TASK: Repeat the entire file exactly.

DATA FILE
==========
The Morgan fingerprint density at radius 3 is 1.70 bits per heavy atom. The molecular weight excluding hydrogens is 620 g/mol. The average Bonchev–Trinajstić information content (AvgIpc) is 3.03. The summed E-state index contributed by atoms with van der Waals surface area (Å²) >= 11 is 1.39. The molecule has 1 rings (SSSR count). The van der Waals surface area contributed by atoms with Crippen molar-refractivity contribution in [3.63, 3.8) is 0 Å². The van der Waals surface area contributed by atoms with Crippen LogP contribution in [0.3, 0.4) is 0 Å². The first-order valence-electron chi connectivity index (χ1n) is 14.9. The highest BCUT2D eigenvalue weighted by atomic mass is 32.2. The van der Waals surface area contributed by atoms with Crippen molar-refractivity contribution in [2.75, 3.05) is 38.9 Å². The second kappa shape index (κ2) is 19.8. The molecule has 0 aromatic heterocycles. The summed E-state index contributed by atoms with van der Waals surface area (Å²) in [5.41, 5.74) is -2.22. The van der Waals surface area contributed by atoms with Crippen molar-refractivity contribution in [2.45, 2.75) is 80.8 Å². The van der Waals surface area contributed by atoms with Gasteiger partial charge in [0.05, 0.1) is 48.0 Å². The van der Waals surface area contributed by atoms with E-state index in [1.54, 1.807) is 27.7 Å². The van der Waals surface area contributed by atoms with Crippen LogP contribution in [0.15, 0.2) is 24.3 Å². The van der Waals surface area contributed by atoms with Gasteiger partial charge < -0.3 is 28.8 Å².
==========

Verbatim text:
The Morgan fingerprint density at radius 3 is 1.70 bits per heavy atom. The molecular weight excluding hydrogens is 620 g/mol. The average Bonchev–Trinajstić information content (AvgIpc) is 3.03. The summed E-state index contributed by atoms with van der Waals surface area (Å²) >= 11 is 1.39. The molecule has 1 rings (SSSR count). The van der Waals surface area contributed by atoms with Crippen molar-refractivity contribution in [3.63, 3.8) is 0 Å². The van der Waals surface area contributed by atoms with Crippen LogP contribution in [0.3, 0.4) is 0 Å². The first-order valence-electron chi connectivity index (χ1n) is 14.9. The highest BCUT2D eigenvalue weighted by atomic mass is 32.2. The van der Waals surface area contributed by atoms with Crippen molar-refractivity contribution in [2.75, 3.05) is 38.9 Å². The second kappa shape index (κ2) is 19.8. The molecule has 0 aromatic heterocycles. The summed E-state index contributed by atoms with van der Waals surface area (Å²) in [5.41, 5.74) is -2.22. The van der Waals surface area contributed by atoms with Crippen molar-refractivity contribution in [2.45, 2.75) is 80.8 Å². The van der Waals surface area contributed by atoms with Gasteiger partial charge in [0.05, 0.1) is 48.0 Å². The van der Waals surface area contributed by atoms with E-state index in [1.54, 1.807) is 27.7 Å². The van der Waals surface area contributed by atoms with Crippen LogP contribution in [0.15, 0.2) is 24.3 Å². The van der Waals surface area contributed by atoms with Gasteiger partial charge < -0.3 is 28.8 Å².